By Kathryn Brill

Just Tell Me What I Need to Know: Relating to My Parents After College

Family relationships can be complicated even at the best of times. But when you’ve just graduated and are trying to find your feet in the midst of transition, figuring out how to relate to your parents can be especially confusing. How do you build an adult relationship with them? As someone who went through this transition three years ago, here are some things I’ve learned.

1. It’ll probably be weird.

Honestly, this is true of just about everything that will happen to you after you graduate—stuff’s going to get weird. One minute you’re in school, taking tests and having summer vacation the same way you have all your life, and the next minute you’re trying to navigate an entirely new situation that you don't have any experience for at all. Transitions are weird. Adult life is weird. It’s okay.

This will likely be especially true of your relationship with your parents. Whether you have a good, bad, or somewhere-in-between relationship, under the pressure of transition, awkwardness, discomfort, and even arguments can arise, and things may change in ways you weren’t expecting. In my experience, putting pressure on everything to stay “normal” makes dealing with transitions harder and more painful. If you can lean into the weirdness and not let it freak you out, it’ll be easier to meet God in that place.

2. It’s okay to have boundaries.

We all know that God commands us to honor our fathers and mothers. And as children, that means submitting ourselves to our parents’ authority. But as adults, and especially after we graduate, it gets a little more complicated.

Boundaries are crucial to all adult relationships—they help us treat others as children of God and ensure we’re treated the same way in return. But it can feel really wrong to set boundaries with your parents. After all, these were the people who raised, fed, and clothed you. You owe them everything, right?

The truth is, it’s possible to respect, honor, and love your parents without rearranging your life to meet their exact specifications. It’s not a sin to tell your dad “Please don’t call me when I’m at work unless it’s an emergency,” or to get your MFA even though your mom always wanted you to be a doctor, or to not fly home for Christmas in order to save money for rent.

Depending on your family culture, setting boundaries may be very difficult, and every situation is unique and requires your individual judgment and prayer. But you’re an adult, and it’s okay to expect your parents to treat you like one.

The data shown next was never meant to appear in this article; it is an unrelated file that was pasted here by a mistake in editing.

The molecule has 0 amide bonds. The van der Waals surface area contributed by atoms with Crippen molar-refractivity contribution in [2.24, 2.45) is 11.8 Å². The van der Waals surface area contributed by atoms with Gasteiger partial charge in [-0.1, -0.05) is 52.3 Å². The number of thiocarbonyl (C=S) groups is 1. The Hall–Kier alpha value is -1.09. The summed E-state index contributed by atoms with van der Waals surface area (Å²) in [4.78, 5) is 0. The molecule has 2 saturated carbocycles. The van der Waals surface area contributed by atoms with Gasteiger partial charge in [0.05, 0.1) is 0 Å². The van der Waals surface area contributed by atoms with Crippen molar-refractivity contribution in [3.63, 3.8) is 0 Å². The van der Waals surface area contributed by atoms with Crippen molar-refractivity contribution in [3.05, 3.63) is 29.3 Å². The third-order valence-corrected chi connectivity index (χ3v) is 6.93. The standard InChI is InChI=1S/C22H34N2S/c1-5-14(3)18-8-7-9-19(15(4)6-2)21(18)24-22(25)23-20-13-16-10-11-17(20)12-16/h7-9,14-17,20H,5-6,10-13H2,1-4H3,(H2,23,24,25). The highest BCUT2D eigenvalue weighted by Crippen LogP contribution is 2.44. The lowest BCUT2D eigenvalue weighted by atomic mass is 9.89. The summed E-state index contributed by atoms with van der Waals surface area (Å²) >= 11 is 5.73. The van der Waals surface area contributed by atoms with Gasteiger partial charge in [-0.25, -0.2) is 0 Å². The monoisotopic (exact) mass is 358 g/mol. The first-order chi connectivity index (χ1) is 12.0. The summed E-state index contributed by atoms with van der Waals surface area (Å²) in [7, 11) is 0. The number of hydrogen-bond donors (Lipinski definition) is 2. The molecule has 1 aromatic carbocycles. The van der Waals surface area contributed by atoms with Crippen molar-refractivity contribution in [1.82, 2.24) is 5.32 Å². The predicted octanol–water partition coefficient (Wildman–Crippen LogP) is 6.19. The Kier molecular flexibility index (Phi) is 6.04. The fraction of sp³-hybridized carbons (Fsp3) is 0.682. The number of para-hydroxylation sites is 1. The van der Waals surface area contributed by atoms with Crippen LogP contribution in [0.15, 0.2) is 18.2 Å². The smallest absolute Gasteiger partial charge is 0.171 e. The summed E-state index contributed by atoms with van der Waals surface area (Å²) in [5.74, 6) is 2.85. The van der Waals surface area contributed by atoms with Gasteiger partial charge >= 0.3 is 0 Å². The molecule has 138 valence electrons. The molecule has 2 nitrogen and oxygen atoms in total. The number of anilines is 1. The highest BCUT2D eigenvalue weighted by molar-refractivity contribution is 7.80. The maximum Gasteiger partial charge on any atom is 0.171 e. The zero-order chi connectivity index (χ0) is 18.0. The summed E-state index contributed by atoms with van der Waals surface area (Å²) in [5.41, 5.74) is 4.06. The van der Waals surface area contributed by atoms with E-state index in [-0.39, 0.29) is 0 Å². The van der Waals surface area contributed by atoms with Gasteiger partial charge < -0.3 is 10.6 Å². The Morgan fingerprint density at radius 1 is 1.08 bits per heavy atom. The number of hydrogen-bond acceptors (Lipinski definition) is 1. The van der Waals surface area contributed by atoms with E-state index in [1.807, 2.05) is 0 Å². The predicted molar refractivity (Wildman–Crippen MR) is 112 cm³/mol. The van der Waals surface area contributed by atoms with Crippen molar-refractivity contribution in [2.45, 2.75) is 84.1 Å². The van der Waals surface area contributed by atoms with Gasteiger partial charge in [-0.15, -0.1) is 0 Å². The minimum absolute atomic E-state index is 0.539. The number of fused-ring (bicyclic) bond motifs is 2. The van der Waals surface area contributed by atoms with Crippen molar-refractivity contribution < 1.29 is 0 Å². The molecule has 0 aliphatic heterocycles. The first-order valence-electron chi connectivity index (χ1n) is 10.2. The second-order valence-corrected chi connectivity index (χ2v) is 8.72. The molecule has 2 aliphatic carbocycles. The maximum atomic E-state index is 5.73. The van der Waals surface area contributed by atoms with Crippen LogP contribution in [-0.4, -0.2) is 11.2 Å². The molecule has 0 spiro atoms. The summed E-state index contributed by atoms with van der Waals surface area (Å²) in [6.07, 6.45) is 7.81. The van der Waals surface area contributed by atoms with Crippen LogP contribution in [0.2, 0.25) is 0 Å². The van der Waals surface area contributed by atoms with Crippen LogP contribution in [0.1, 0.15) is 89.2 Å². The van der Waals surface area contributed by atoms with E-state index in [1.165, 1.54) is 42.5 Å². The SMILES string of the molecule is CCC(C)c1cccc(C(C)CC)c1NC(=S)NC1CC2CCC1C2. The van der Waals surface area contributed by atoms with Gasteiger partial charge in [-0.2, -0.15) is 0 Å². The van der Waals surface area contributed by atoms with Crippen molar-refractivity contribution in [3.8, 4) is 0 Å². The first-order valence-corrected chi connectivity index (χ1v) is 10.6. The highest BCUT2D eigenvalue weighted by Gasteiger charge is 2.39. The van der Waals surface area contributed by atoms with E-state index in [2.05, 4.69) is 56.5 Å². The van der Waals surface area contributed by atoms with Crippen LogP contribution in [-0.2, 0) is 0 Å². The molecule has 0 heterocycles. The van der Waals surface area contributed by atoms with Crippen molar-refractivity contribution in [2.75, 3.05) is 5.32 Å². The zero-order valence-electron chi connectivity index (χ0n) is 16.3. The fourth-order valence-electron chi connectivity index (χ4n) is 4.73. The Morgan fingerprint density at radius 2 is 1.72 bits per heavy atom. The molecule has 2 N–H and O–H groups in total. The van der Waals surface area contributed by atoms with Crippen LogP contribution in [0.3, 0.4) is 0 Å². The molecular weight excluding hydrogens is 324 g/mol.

3. It’s also okay to let your parents help you.

Western culture has this idea that graduating from college immediately makes you a fully functional adult, with a good steady job, a solid income, and the ability to handle whatever comes your way without breaking a sweat. It’s a very compelling idea—and it’s completely untrue. Transitioning from undergraduate to postgraduate life takes time. Not everyone finds a well-paying, stable job in the perfect field right away. In fact, very few people do. But because of this cultural myth about the perfect, well-adjusted college grad, there’s a lot of shame and stigma attached to not being immediately “self-sufficient.”

This shame is a lie, and it’s not from God. If you need to live with your parents because you haven’t found a job yet, or if your dad buys you groceries so you don’t have to survive on ramen, or if you call your mom every night because you’re lonely and you miss her, you are not a failure as an adult. There’s no such thing as a self-sufficient person—God has designed us to be in community with each other, to help each other out and build each other up. Accepting help from people who love you is never something to be ashamed of.

4. Don’t forget to pray.

Transitioning from college to whatever’s next—including transitioning into an adult relationship with your parents—isn’t going to be smooth and seamless. You’ll encounter some bumps in the road as you try to figure things out. When this happens, it’s uncomfortable, but it’s also an opportunity to draw closer to God.

God never changes, even when everything around us seems to be shifting and moving. His character and promises are reliable no matter our life situation. When I’m in times of transition, I like to think about the story of Abraham in Genesis 12–13. He was told to leave his hometown and his family, with no guarantees except a promise that God would make him a great nation and bring him to a new land. Throughout his wanderings, Abraham trusted that God would fulfill his promise, even when he had no idea what that would look like. The story of Abraham inspired me to rely on God’s love and faithfulness after I graduated, even when the details of my future were fuzzy.

Take comfort in the fact that God is the same yesterday, today, and forever, and ask him for the grace to navigate your new life in a way that’s pleasing to him. And pray for your parents too—prayer is an act of love you can always do, even if you aren’t sure how else to honor your parents.  

Above all, look to God, your heavenly Father, and remember that you are his beloved child, always. He delights in watching you grow and become the person he created you to be, and is with you in every bump along the way.

Kathryn Brill graduated from Barnard College at Columbia University in May, where she studied English an

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